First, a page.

Continuum Health Partners, MLB Network Handle Data Center Challenges With VMware, LTFS

Despite the numerous data center technologies that have emerged in the last decade, IT administrators are still addressing some of the same issues they've had since the first computers -- the need for more storage and the need to keep it safe.

"One of the major challenges we face every day is the need for more storage, said Jill Wojcik, corporate director of distributed architecture at Continuum Health Partners, a non-profit hospital system based on New York City. "All of our users continue to keep all their information, especially our electronic medical records, for the necessary requirements to meet HIPPA regulations and all the laws around health care."

The hospital system's users, about 10,000 of them, are spread across five hospitals and about 20 remote sites, and share 600 servers, she said.

Continuum's storage needs double every year, said Wojcik. "When we started five years ago, our storage environment was 300 gigabytes. Now it's grown to 2.5 petabytes. How do we protect that and handle compliance and make sure it's available 24/7, from anywhere for all of our users both internal and external? That's where we have the most challenges."

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Wojcik said that Continuum addresses the challenge by implementing a storage virtualization solution from DataCore Software. "That allowed us to buy less storage because the DataCore [solution] makes it appear like we have more than we do," she said. She added that DataCore is vendor agnostic, which allowed them to significantly lower the company's cost-per-terabyte by purchasing raw hard drives.

As daunting as the storage challenges at Continuum might be, Tab Butler faces an even greater challenge. Butler is director of media management and post production at MLB Network, based in Secaucus, N.J. Its services include live streams and on-demand replays of all major league baseball games.

"We have tremendous storage consumption. First are the high quality assets, [which are] 50- or 100-MBps files of a single baseball game that can be up to 150 gigabytes in size," he said. "I need to record five or six versions of that from cleans and dirties, for home and away," he said. A "clean" feed is one containing just the game coverage, before stats are added by the broadcaster.

"I may consume one terabyte of storage per game. With 15 games a day and [a season] of almost eight months, that's 2400 games. You need someplace to store these for the history of baseball." When the system was built in 2009, Butler said that MLB Network put into place an archive of between two and three petabytes. By 2010, it had grown to five petabytes. "This year it will be storing in six petabytes of archived video content. We need to call it up, store it, keep continuity for all the users and keep our cost down."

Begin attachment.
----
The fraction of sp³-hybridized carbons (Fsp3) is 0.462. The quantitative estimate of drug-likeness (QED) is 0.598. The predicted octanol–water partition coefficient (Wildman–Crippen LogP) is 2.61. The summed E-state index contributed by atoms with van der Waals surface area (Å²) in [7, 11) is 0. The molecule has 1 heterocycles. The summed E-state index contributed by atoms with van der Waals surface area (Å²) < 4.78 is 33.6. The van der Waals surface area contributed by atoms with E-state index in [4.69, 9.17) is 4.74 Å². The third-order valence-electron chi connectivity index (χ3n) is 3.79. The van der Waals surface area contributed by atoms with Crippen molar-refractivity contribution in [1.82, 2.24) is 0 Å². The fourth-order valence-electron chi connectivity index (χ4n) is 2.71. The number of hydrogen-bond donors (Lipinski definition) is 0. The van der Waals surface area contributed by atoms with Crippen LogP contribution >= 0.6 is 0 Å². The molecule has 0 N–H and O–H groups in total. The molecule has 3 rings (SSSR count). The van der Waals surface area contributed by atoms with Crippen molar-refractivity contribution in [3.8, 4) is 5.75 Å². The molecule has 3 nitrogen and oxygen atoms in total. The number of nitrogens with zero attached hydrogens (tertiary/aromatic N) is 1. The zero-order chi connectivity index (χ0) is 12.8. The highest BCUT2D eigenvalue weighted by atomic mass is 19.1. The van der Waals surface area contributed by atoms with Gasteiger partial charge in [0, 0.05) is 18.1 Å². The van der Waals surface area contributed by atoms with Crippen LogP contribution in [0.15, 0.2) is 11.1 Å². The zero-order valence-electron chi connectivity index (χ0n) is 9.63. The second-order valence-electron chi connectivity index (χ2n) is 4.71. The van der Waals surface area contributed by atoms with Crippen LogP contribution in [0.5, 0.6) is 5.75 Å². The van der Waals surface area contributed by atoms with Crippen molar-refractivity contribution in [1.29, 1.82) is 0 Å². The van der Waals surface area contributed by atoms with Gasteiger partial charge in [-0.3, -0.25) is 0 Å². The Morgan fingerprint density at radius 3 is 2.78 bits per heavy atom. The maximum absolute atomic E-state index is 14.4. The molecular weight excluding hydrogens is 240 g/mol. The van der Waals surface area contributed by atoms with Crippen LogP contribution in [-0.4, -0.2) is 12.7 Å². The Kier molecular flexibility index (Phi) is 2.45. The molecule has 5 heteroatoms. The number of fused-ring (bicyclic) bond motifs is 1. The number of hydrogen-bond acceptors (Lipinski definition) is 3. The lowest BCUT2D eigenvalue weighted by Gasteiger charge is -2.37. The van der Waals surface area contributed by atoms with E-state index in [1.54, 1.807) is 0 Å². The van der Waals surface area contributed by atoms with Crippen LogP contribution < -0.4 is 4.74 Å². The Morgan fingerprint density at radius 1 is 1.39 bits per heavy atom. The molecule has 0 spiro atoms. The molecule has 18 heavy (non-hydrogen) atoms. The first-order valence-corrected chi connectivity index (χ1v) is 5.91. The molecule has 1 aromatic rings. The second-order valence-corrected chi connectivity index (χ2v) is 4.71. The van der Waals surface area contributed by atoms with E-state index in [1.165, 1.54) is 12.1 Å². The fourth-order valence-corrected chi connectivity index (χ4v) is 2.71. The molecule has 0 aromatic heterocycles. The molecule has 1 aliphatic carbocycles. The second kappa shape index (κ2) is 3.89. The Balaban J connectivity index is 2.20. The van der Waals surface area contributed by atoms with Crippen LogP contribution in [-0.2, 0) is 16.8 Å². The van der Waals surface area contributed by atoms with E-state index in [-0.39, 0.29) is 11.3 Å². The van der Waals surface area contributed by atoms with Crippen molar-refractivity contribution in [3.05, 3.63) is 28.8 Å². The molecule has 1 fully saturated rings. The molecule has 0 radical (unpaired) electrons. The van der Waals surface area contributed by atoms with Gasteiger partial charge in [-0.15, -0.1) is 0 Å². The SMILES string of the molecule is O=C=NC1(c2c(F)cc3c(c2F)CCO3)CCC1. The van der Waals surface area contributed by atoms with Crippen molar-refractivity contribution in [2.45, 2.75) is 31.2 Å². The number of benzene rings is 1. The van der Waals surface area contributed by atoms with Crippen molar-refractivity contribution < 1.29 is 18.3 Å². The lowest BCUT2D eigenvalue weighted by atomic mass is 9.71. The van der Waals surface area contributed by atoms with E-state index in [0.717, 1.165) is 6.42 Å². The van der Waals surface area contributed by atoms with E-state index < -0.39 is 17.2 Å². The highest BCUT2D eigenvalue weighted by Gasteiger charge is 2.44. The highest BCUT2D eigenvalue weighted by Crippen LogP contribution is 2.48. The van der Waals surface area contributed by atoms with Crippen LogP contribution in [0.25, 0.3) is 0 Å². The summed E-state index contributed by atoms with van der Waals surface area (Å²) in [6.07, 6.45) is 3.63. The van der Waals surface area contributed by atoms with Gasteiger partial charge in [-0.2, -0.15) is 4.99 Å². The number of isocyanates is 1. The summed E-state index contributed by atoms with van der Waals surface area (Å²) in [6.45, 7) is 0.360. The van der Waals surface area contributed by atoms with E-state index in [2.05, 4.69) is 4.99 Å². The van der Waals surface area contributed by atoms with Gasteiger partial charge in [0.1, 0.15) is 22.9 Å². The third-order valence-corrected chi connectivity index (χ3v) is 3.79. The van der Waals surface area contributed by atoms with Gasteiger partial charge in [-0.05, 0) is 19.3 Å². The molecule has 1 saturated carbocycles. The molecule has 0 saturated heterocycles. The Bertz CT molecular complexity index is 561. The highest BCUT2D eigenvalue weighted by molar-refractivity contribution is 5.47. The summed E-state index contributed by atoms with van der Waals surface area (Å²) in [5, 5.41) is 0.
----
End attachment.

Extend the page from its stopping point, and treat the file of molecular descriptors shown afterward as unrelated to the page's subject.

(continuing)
For the agility and cost efficiency needed to maintain such a storage-voracious web service, Butler employed VMware, and lots of it. "We had a short time to ramp up and build this infrastructure, and for making our deadlines in 2008 and 2009, VMware was absolutely critical."

What more, since they were given just four months to design and implement the systems, they were never sure that what they started with in June and July would be what they ended up deploying in December.

Next: How Data Is Protected

"So using VMware gave us a quick and dynamic way of building out new application platforms," he said.

MLB Network is up to about 65 VMware applications running in its back office environment.

"That was extremely economical ... and made the difference of being successful and being challenged at every move," Butler said. "Today in the broadcast environment, we have migrated to that virtualization using VMware and IBM hardware platforms."

Prior to that, Butler said that the organization's infrastructure was constructed on a server-by-server basis. "We're the first site that migrated to a VMware environment for full production. We can dynamically monitor and manage the systems and scale by adding CPU and memory. And tools VMware provides give us the insight to perform proactive maintenance."

To keep those balls and strikes for posterity, MLB Network uses good-old tape backup and the not-so-old Linear Tape-Open format.

"In a baseball game with four hours of a recording, chances are the highlight a year from now from the event may have been the final out of the game," said Butler. "With the sizes of tapes, how can I get to that content quicker?"

He uses the new LTFS file system and tricks to to provide high availability and high reliability, as well as the portability. "I can make multiple copies and do off-site archival storage and deep archival storage, as well as use that same medium for fast retrieval, that's Holy Grail for me," he said.

Meanwhile back at the hospitals, Wojcik also is charged with maintaining availability of the data systems while grappling with HIPPA and other government regulations regarding medical records, which are among the industry's most heavily regulated. Again, DataCore plays a role. "We also implemented metro clustering, which that allows us to implement [high availability]. The data is replicated across DataCore's synchronous mirror between our main data center in Secausus and another site in New York."

If anything goes wrong at either site, the opposite site kicks in and users "experience no downtime or latency. The data is always up and always protected," she said, adding that because of the way it's written by DataCore, at the block level "you can't get to it unless you have their technology built in. So we know it's protected at all sites."

Butler, Wojcik and others described how they address their data center operations and solutions this week in a session at ComdexVirtual called Trends and Challenges in the Data Center 2011.